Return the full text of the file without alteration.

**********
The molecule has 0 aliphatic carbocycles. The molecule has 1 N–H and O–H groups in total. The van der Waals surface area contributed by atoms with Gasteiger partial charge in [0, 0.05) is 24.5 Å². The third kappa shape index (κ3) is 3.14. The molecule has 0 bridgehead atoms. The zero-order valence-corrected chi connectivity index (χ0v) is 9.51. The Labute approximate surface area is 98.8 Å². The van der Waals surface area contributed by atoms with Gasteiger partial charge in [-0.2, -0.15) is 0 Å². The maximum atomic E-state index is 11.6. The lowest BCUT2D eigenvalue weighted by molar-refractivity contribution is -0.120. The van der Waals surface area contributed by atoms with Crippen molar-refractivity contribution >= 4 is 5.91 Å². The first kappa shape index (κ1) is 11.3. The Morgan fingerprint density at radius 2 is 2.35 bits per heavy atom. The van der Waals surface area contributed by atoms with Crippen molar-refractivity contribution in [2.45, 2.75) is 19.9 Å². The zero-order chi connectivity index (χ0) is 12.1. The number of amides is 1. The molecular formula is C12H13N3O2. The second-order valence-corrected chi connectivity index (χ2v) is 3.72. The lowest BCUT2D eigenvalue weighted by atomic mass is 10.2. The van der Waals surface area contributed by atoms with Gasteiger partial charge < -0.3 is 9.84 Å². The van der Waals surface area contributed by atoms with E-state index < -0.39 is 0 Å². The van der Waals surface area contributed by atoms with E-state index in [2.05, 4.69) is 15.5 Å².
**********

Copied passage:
The molecule has 0 aliphatic carbocycles. The molecule has 1 N–H and O–H groups in total. The van der Waals surface area contributed by atoms with Gasteiger partial charge in [0, 0.05) is 24.5 Å². The third kappa shape index (κ3) is 3.14. The molecule has 0 bridgehead atoms. The zero-order valence-corrected chi connectivity index (χ0v) is 9.51. The Labute approximate surface area is 98.8 Å². The van der Waals surface area contributed by atoms with Gasteiger partial charge in [-0.2, -0.15) is 0 Å². The maximum atomic E-state index is 11.6. The lowest BCUT2D eigenvalue weighted by molar-refractivity contribution is -0.120. The van der Waals surface area contributed by atoms with Crippen molar-refractivity contribution >= 4 is 5.91 Å². The first kappa shape index (κ1) is 11.3. The Morgan fingerprint density at radius 2 is 2.35 bits per heavy atom. The van der Waals surface area contributed by atoms with Crippen molar-refractivity contribution in [2.45, 2.75) is 19.9 Å². The zero-order chi connectivity index (χ0) is 12.1. The number of amides is 1. The molecular formula is C12H13N3O2. The second-order valence-corrected chi connectivity index (χ2v) is 3.72. The lowest BCUT2D eigenvalue weighted by atomic mass is 10.2. The van der Waals surface area contributed by atoms with Gasteiger partial charge < -0.3 is 9.84 Å². The van der Waals surface area contributed by atoms with E-state index < -0.39 is 0 Å². The van der Waals surface area contributed by atoms with E-state index in [2.05, 4.69) is 15.5 Å².